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Global Engagement Against Corruption: IFAC at the UNCAC CoSP9

Scott Hanson  | 

Last week, IFAC participated as an official observer at the UNCAC CoSP9, or more formally the Ninth session of the Conference of the States Parties (CoSP) to the United Nations Convention against Corruption (UNCAC).


The UNCAC is a legally binding treaty with 189 “States Parties” worldwide. It requires countries to criminalize corruption and related acts and addresses preventive measures, law enforcement, international cooperation, asset recovery, technical assistance and information exchange. The date of its signing in 2003—December 9th—is now celebrated as International Anti-Corruption Day

The CoSP is the main policymaking body of the UNCAC. It meets every two years to discuss and adopt resolutions and decisions in furtherance of its mandate: improving implementation capacity, enhancing cooperation between states, and reviewing the implementation of the UNCAC.

Delegates discuss the implementation of the UNCAC.

As the name suggests, the primary participants at the UNCAC CoSP are the States Parties to the convention. A limited number of observers and other participants representing key stakeholders may participate, primarily from NGOs and civil society organizations, many of which are IFAC’s key global engagement partners.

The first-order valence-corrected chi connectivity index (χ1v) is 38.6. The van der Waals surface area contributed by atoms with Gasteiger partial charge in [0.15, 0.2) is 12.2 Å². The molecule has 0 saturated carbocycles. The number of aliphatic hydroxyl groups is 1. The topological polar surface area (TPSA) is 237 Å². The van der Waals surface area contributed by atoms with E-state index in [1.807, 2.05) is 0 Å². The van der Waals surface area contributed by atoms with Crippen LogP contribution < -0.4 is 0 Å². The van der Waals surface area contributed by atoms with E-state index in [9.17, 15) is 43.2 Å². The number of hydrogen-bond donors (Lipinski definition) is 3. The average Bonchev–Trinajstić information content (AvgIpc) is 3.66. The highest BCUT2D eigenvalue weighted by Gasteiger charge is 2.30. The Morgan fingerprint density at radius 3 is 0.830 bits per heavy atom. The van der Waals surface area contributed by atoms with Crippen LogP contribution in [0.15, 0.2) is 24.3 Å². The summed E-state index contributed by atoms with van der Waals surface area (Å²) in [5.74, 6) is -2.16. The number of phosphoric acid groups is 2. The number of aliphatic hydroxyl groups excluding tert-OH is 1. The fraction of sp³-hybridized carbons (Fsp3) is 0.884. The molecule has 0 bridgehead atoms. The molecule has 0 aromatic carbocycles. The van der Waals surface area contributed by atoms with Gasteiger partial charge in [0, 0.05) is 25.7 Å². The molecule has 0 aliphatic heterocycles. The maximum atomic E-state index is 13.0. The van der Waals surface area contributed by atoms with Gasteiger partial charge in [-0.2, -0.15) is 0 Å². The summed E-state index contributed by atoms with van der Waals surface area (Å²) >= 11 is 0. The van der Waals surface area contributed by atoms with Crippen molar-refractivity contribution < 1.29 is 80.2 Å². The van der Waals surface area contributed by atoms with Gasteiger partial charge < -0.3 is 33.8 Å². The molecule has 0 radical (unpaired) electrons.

The discussions at the proceedings covered a range of issues including updates from the States Parties on their recent actions taken to implement the convention, how to enhance provisions related to asset recover and international cooperation and building on the UNGASS Declaration. The CoSP cloncluded with the adoption of the Sharm El-Sheikh Declaration, which underscores the increased risks of corruption presented by urgent economic and health relief spending and calls on the States Parties to develop guidelines to strengthen cooperation to prevent, identify, investigate and prosecute corruption during times of emergencies and crisis response and recovery.

Sara Carnegie, IBA, and Scott Hanson, IFAC, moderate a hybrid event.